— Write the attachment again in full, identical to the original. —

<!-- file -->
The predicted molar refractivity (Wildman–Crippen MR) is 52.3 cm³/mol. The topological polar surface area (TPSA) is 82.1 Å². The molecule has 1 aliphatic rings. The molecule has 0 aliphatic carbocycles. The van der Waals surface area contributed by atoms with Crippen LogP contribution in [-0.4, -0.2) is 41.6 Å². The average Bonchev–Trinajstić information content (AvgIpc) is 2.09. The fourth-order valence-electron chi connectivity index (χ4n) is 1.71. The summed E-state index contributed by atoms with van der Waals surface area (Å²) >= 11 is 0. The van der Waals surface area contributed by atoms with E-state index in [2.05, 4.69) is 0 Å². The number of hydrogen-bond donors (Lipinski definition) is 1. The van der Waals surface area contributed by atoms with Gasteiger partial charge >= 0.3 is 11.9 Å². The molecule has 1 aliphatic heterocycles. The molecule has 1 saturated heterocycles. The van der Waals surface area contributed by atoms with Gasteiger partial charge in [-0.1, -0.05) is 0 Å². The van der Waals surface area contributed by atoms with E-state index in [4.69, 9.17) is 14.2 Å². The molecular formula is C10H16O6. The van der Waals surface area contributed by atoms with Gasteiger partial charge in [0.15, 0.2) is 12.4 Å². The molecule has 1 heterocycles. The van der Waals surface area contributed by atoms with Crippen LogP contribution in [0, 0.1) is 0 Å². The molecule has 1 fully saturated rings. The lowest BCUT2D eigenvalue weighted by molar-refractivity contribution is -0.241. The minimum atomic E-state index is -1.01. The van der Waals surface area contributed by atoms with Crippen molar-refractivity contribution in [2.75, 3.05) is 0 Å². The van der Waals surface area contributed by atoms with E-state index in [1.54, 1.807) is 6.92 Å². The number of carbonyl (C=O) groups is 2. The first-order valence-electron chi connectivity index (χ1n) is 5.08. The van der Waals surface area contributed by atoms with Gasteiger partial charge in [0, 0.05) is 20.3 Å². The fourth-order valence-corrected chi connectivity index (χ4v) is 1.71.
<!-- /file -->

The predicted molar refractivity (Wildman–Crippen MR) is 52.3 cm³/mol. The topological polar surface area (TPSA) is 82.1 Å². The molecule has 1 aliphatic rings. The molecule has 0 aliphatic carbocycles. The van der Waals surface area contributed by atoms with Crippen LogP contribution in [-0.4, -0.2) is 41.6 Å². The average Bonchev–Trinajstić information content (AvgIpc) is 2.09. The fourth-order valence-electron chi connectivity index (χ4n) is 1.71. The summed E-state index contributed by atoms with van der Waals surface area (Å²) >= 11 is 0. The van der Waals surface area contributed by atoms with E-state index in [2.05, 4.69) is 0 Å². The number of hydrogen-bond donors (Lipinski definition) is 1. The van der Waals surface area contributed by atoms with Gasteiger partial charge >= 0.3 is 11.9 Å². The molecule has 1 aliphatic heterocycles. The molecule has 1 saturated heterocycles. The van der Waals surface area contributed by atoms with Gasteiger partial charge in [-0.1, -0.05) is 0 Å². The van der Waals surface area contributed by atoms with E-state index in [4.69, 9.17) is 14.2 Å². The molecular formula is C10H16O6. The van der Waals surface area contributed by atoms with Gasteiger partial charge in [0.15, 0.2) is 12.4 Å². The molecule has 1 heterocycles. The van der Waals surface area contributed by atoms with Crippen LogP contribution in [0, 0.1) is 0 Å². The molecule has 1 fully saturated rings. The lowest BCUT2D eigenvalue weighted by molar-refractivity contribution is -0.241. The minimum atomic E-state index is -1.01. The van der Waals surface area contributed by atoms with Crippen molar-refractivity contribution in [2.75, 3.05) is 0 Å². The van der Waals surface area contributed by atoms with E-state index in [1.54, 1.807) is 6.92 Å². The number of carbonyl (C=O) groups is 2. The first-order valence-electron chi connectivity index (χ1n) is 5.08. The van der Waals surface area contributed by atoms with Gasteiger partial charge in [0, 0.05) is 20.3 Å². The fourth-order valence-corrected chi connectivity index (χ4v) is 1.71.